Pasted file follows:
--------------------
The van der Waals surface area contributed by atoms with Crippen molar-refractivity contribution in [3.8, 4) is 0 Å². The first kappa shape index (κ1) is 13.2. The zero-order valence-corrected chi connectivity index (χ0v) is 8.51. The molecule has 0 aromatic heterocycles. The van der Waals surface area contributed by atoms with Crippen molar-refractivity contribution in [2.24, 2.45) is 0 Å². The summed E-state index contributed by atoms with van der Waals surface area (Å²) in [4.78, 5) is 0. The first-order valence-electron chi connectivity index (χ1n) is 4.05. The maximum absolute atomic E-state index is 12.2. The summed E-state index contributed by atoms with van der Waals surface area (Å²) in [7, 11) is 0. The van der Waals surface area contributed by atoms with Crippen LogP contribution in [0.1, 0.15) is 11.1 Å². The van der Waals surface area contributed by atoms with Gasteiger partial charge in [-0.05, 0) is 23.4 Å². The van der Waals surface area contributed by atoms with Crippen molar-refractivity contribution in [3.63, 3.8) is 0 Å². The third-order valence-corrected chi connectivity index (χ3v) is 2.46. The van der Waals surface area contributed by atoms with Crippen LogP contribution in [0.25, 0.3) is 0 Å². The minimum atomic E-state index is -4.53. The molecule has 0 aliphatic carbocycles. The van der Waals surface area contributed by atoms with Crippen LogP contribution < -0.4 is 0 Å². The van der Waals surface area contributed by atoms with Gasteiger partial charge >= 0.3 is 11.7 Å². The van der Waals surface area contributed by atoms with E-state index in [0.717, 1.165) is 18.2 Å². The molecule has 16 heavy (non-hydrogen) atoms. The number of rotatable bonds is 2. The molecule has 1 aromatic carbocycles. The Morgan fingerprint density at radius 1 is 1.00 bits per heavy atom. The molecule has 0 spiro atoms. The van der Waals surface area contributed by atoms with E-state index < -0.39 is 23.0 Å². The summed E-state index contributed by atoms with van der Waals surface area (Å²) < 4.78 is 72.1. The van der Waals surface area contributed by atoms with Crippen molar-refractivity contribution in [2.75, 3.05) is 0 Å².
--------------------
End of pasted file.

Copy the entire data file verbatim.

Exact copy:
The van der Waals surface area contributed by atoms with Crippen molar-refractivity contribution in [3.8, 4) is 0 Å². The first kappa shape index (κ1) is 13.2. The zero-order valence-corrected chi connectivity index (χ0v) is 8.51. The molecule has 0 aromatic heterocycles. The van der Waals surface area contributed by atoms with Crippen molar-refractivity contribution in [2.24, 2.45) is 0 Å². The summed E-state index contributed by atoms with van der Waals surface area (Å²) in [4.78, 5) is 0. The first-order valence-electron chi connectivity index (χ1n) is 4.05. The maximum absolute atomic E-state index is 12.2. The summed E-state index contributed by atoms with van der Waals surface area (Å²) in [7, 11) is 0. The van der Waals surface area contributed by atoms with Crippen LogP contribution in [0.1, 0.15) is 11.1 Å². The van der Waals surface area contributed by atoms with Gasteiger partial charge in [-0.05, 0) is 23.4 Å². The van der Waals surface area contributed by atoms with Crippen molar-refractivity contribution in [3.63, 3.8) is 0 Å². The third-order valence-corrected chi connectivity index (χ3v) is 2.46. The van der Waals surface area contributed by atoms with Crippen LogP contribution in [0.25, 0.3) is 0 Å². The minimum atomic E-state index is -4.53. The molecule has 0 aliphatic carbocycles. The van der Waals surface area contributed by atoms with Crippen LogP contribution < -0.4 is 0 Å². The van der Waals surface area contributed by atoms with Gasteiger partial charge >= 0.3 is 11.7 Å². The van der Waals surface area contributed by atoms with E-state index in [0.717, 1.165) is 18.2 Å². The molecule has 16 heavy (non-hydrogen) atoms. The number of rotatable bonds is 2. The molecule has 1 aromatic carbocycles. The Morgan fingerprint density at radius 1 is 1.00 bits per heavy atom. The molecule has 0 spiro atoms. The van der Waals surface area contributed by atoms with E-state index < -0.39 is 23.0 Å². The summed E-state index contributed by atoms with van der Waals surface area (Å²) < 4.78 is 72.1. The van der Waals surface area contributed by atoms with Crippen molar-refractivity contribution in [2.75, 3.05) is 0 Å².